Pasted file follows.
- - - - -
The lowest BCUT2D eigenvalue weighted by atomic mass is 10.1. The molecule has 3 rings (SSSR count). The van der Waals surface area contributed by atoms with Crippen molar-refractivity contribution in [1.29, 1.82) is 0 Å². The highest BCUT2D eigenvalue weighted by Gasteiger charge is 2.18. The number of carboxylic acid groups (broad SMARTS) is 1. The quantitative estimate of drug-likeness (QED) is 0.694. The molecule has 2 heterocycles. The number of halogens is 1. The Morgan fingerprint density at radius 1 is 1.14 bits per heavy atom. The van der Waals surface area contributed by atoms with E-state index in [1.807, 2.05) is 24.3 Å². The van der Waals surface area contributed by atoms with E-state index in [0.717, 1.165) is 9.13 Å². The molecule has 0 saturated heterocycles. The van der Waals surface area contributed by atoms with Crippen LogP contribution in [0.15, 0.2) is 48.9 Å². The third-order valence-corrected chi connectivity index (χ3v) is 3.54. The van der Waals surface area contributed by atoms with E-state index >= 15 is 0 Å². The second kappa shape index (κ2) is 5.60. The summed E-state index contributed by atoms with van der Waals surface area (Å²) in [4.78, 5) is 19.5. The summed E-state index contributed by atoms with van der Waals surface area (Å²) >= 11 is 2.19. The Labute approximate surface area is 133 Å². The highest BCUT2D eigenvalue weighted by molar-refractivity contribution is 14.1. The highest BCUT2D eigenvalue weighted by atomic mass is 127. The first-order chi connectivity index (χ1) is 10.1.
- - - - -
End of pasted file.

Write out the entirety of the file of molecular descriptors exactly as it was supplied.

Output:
The lowest BCUT2D eigenvalue weighted by atomic mass is 10.1. The molecule has 3 rings (SSSR count). The van der Waals surface area contributed by atoms with Crippen molar-refractivity contribution in [1.29, 1.82) is 0 Å². The highest BCUT2D eigenvalue weighted by Gasteiger charge is 2.18. The number of carboxylic acid groups (broad SMARTS) is 1. The quantitative estimate of drug-likeness (QED) is 0.694. The molecule has 2 heterocycles. The number of halogens is 1. The Morgan fingerprint density at radius 1 is 1.14 bits per heavy atom. The van der Waals surface area contributed by atoms with E-state index in [1.807, 2.05) is 24.3 Å². The van der Waals surface area contributed by atoms with E-state index in [0.717, 1.165) is 9.13 Å². The molecule has 0 saturated heterocycles. The van der Waals surface area contributed by atoms with Crippen LogP contribution in [0.15, 0.2) is 48.9 Å². The third-order valence-corrected chi connectivity index (χ3v) is 3.54. The van der Waals surface area contributed by atoms with E-state index >= 15 is 0 Å². The second kappa shape index (κ2) is 5.60. The summed E-state index contributed by atoms with van der Waals surface area (Å²) in [4.78, 5) is 19.5. The summed E-state index contributed by atoms with van der Waals surface area (Å²) >= 11 is 2.19. The Labute approximate surface area is 133 Å². The highest BCUT2D eigenvalue weighted by molar-refractivity contribution is 14.1. The highest BCUT2D eigenvalue weighted by atomic mass is 127. The first-order chi connectivity index (χ1) is 10.1.